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Cloud computing technology is an Internet-based platform that delivers on-demand computing and data-sharing to anyone with a network connection. The cloud draws its strength from its ability to store information remotely on a server, obviating the need for businesses to build and maintain their own expensive IT infrastructure. Its advantage in the healthcare industry is that doctors can easily access crucial medical information at the press of a button. According to a report last year from MarketsandMarkets, cloud services in healthcare are expected to rise from $3.73 billion in 2015 to almost $9.5 billion by 2020.

Currently, most healthcare systems are still closed off from each other. According to Health IT News, “organizations will have to integrate services beyond simple data sharing to achieve interoperation in support of actual coordinated, collaborative care.” That means healthcare providers will have to break down barriers between different information technology systems to deliver more effective care.

Most of these gains may take years to materialize, but as more and more of the industry migrates its services to the cloud, the transition is likely to change many aspects of healthcare research and delivery. For example, a recent report showed how one group of researchers from Mount Sinai Hospital is already leveraging a cloud-based platform to help search for a genetic cause of cancer, which requires the analysis of 100 terabytes of data across 2,000 DNA sequences. The cloud helps them meet their needs in several critical ways: it makes data easily accessible, it encourages collaboration with external partners, and it’s completely scalable, in case the researchers need more flexibility and performance.

As the use of the cloud accelerates, vast amounts of medical data will no longer be stored on local infrastructure, nor shared with physical discs, but instead will be accessible in the cloud. That is likely to improve the quality of care. According to Modern Healthcare, a worrying number of patients still have to bring their own exams and test results to an appointment or completely redo a test because the previous results weren’t available. But thanks to the ubiquity of the cloud, healthcare providers will be able to create a “central repository for images,” from which doctors can easily look up the history of patients’ exams and spot significant changes in their conditions. Waiting physicians “can look at scans while a trauma patient is en route to the hospital, and the patient can be sent directly to the operating room. Doctors also can view images through the cloud and offer consultations remotely.”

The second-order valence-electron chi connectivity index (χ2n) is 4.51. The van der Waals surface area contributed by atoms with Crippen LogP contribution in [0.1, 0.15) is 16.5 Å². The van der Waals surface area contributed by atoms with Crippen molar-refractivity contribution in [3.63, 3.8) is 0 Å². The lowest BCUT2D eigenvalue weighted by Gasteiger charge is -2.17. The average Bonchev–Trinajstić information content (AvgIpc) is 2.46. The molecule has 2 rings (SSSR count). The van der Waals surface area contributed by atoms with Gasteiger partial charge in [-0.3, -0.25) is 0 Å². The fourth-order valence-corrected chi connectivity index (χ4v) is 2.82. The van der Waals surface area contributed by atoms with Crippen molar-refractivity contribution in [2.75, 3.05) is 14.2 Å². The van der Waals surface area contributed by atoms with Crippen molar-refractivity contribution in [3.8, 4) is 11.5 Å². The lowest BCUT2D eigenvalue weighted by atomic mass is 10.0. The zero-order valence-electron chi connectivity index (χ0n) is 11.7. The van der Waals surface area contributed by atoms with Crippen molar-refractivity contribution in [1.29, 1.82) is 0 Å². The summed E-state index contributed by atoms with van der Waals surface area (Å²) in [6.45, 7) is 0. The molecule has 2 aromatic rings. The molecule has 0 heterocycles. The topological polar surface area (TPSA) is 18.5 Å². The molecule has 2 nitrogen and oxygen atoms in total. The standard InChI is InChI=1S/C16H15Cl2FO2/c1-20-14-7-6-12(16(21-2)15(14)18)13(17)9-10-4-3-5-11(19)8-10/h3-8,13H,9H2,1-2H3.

According to the magazine Radiology Business, economics is one of the main driving forces behind the shift of imaging data into the cloud. Hospital systems “would much rather spend their capital on integrating physician practices and acquiring other healthcare systems than on operating data centers.” Adoption of the cloud makes a great deal of economic sense, allowing healthcare providers to dispense with expensive IT infrastructure and hardware.

Cloud technology may yet face significant barriers to future adoption, and providers will have to start worrying about security issues. However, the technology is already in place, and it’s already making a difference.